NEW DELHI: Only one in 10 people understand how cryptocurrencies work while 29 per cent have some knowledge about digital currencies, a new Survey by Russian cybersecurity firm Kaspersky has found.
The rate at which cryptocurrencies are being adopted by global consumers is slowing down, despite celebrities like Johnny Depp and YouTube influencers such as PewDiePie embracing the technology.
“To date, four in five people (81 per cent) have never purchased cryptocurrency, highlighting just how far away we are from it being accepted as a common form of payment or investment,” the findings showed.
Although there is a desire among many consumers to use cryptocurrency, a knowledge gap is getting in the way of taking the plunge.
In addition, many people who thought they knew with what they are dealing with, later decided against using cryptocurrency. Nearly a fifth (18 per cent) stopped because it became too technically complicated.
Nearly a third (31 per cent) of respondents stated that they believe cryptocurrencies are quite volatile and they need to be stable before they are prepared to use them.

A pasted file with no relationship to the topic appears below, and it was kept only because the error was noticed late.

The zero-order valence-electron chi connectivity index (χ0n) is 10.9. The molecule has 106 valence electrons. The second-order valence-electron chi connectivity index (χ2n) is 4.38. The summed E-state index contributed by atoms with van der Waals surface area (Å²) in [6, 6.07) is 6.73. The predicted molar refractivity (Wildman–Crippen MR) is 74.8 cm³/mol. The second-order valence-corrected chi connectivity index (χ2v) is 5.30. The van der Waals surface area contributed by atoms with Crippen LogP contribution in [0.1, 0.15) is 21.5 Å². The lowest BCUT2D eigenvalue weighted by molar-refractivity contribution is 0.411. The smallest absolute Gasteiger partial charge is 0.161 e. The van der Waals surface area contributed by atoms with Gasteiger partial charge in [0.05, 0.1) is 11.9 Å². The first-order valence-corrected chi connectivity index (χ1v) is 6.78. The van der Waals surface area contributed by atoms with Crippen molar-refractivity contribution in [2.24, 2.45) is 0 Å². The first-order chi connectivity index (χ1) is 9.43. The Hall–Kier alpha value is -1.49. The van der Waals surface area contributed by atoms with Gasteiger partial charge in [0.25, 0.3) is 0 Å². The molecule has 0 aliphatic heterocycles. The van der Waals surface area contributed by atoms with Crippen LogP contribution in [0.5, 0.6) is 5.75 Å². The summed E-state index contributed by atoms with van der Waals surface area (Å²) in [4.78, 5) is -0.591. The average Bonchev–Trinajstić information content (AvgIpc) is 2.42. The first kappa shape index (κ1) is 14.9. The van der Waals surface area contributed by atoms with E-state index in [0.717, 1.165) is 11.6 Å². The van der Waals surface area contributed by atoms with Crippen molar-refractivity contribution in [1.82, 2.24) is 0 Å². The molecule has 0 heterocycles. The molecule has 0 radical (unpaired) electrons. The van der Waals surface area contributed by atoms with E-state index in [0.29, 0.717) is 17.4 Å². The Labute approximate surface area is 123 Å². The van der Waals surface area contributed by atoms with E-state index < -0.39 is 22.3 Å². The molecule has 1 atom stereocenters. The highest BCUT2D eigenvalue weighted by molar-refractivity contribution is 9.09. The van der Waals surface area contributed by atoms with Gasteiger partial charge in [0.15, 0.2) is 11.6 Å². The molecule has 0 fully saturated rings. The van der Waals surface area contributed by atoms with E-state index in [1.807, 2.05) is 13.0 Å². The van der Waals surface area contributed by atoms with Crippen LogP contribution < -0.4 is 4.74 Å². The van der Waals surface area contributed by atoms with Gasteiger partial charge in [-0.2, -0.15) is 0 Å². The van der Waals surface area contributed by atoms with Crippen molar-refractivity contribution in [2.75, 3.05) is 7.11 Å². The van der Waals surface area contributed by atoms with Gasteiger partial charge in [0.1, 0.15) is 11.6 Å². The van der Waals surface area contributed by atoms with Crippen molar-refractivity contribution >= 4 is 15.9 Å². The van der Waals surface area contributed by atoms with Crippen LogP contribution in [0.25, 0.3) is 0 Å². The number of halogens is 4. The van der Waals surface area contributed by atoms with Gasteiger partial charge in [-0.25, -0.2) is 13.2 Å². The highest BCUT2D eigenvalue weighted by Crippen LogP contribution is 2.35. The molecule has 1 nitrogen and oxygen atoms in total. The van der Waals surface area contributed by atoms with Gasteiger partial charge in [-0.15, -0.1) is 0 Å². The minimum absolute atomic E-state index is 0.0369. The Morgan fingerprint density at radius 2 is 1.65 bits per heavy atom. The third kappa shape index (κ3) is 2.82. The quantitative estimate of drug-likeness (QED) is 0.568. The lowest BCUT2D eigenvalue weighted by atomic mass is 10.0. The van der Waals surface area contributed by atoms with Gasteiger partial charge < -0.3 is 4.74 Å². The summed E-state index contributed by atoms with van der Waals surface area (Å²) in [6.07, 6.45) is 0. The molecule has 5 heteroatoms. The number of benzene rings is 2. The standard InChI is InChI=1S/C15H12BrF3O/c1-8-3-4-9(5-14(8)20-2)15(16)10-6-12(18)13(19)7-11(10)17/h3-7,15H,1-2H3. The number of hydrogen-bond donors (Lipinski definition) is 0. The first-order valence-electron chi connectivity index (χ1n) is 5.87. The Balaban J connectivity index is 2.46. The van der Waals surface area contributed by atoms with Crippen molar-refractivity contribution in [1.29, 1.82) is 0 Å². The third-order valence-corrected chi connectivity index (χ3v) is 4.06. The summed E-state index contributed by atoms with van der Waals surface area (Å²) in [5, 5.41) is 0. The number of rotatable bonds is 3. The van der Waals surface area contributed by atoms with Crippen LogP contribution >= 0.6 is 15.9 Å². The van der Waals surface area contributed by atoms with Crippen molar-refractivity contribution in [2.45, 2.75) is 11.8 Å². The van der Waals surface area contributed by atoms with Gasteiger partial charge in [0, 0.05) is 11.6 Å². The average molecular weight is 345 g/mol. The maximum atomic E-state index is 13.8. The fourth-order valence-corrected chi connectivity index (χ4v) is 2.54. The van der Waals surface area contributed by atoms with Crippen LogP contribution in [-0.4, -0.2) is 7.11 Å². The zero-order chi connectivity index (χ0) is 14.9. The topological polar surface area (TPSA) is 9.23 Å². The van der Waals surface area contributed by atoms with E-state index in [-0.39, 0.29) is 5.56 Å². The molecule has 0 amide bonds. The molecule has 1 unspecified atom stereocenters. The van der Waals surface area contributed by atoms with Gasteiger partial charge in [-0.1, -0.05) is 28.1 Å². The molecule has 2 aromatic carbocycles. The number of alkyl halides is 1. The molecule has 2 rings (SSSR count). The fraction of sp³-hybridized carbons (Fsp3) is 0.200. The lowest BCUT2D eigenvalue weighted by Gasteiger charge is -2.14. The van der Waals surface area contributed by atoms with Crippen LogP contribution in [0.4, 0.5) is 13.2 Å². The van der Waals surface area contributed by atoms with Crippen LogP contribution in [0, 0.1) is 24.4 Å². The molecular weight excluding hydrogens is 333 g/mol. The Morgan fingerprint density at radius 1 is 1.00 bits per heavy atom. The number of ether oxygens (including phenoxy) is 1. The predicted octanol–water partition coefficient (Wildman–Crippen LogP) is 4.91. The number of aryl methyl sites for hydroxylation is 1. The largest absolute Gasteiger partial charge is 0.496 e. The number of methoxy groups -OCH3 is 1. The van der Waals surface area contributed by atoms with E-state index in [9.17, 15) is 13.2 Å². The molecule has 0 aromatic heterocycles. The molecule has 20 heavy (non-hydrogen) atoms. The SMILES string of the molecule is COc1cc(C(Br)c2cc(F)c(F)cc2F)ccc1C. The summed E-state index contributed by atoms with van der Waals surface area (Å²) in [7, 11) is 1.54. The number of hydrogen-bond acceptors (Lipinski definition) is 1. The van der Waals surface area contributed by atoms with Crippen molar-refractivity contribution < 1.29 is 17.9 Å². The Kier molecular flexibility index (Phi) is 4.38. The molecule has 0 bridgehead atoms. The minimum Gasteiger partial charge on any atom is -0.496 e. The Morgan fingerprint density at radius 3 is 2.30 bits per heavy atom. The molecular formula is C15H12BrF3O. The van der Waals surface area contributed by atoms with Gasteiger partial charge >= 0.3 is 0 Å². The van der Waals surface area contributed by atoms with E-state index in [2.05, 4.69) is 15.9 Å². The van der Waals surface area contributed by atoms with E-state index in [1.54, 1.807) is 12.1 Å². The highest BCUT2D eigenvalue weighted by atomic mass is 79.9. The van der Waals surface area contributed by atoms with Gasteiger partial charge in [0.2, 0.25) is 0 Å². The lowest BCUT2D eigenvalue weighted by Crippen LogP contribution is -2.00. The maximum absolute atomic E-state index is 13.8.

There is also a common perception among consumers that cryptocurrency will not be around forever.
A third (35 per cent) believe cryptocurrencies are a fad that is not worth bothering about.
“It is clear that mainstream adoption and growth of cryptocurrency is being held back due to the vulnerable nature of the technology. While there is a high appetite to use it, giving your hard-earned cash to something you don’t fully understand, or trust, is a hurdle,” explained Vitaly Mzokov, Head of Commercialization at Kaspersky.
While widespread interest in cryptocurrencies may have already peaked, there is still a demand to use the technology. A fifth (20 per cent) of those surveyed said that while they are not using cryptocurrency at the moment, they would like to in the future.
Fraudsters can use cryptocurrencies to their advantage, with around one in five (19 per cent) of those surveyed saying they have experienced hacking attacks on exchanges.
Criminals also create fake e-wallets to attract people to unwisely invest their money, and 15 per cent of consumers have been victims of cryptocurrency fraud.